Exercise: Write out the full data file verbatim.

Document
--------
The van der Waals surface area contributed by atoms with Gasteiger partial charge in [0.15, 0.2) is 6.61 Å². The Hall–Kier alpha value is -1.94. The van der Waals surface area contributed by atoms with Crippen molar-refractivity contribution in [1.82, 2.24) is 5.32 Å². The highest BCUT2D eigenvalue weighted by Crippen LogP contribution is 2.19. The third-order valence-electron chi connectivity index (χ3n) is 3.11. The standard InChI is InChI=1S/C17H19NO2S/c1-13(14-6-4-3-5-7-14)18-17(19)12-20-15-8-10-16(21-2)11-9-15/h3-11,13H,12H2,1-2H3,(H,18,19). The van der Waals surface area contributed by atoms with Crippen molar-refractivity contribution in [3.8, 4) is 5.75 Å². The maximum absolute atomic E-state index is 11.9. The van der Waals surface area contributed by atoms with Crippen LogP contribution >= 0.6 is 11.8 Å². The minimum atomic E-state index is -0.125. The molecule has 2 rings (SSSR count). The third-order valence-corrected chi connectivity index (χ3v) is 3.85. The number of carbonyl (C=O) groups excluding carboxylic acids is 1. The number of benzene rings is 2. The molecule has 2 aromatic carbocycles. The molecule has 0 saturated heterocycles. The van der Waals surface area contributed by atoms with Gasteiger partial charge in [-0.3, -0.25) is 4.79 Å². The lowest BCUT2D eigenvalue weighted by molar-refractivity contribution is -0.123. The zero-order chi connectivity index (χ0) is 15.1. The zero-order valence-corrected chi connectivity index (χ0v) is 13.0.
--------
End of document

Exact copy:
The van der Waals surface area contributed by atoms with Gasteiger partial charge in [0.15, 0.2) is 6.61 Å². The Hall–Kier alpha value is -1.94. The van der Waals surface area contributed by atoms with Crippen molar-refractivity contribution in [1.82, 2.24) is 5.32 Å². The highest BCUT2D eigenvalue weighted by Crippen LogP contribution is 2.19. The third-order valence-electron chi connectivity index (χ3n) is 3.11. The standard InChI is InChI=1S/C17H19NO2S/c1-13(14-6-4-3-5-7-14)18-17(19)12-20-15-8-10-16(21-2)11-9-15/h3-11,13H,12H2,1-2H3,(H,18,19). The van der Waals surface area contributed by atoms with Crippen molar-refractivity contribution in [3.8, 4) is 5.75 Å². The maximum absolute atomic E-state index is 11.9. The van der Waals surface area contributed by atoms with Crippen LogP contribution >= 0.6 is 11.8 Å². The minimum atomic E-state index is -0.125. The molecule has 2 rings (SSSR count). The third-order valence-corrected chi connectivity index (χ3v) is 3.85. The number of carbonyl (C=O) groups excluding carboxylic acids is 1. The number of benzene rings is 2. The molecule has 2 aromatic carbocycles. The molecule has 0 saturated heterocycles. The van der Waals surface area contributed by atoms with Gasteiger partial charge in [-0.3, -0.25) is 4.79 Å². The lowest BCUT2D eigenvalue weighted by molar-refractivity contribution is -0.123. The zero-order chi connectivity index (χ0) is 15.1. The zero-order valence-corrected chi connectivity index (χ0v) is 13.0.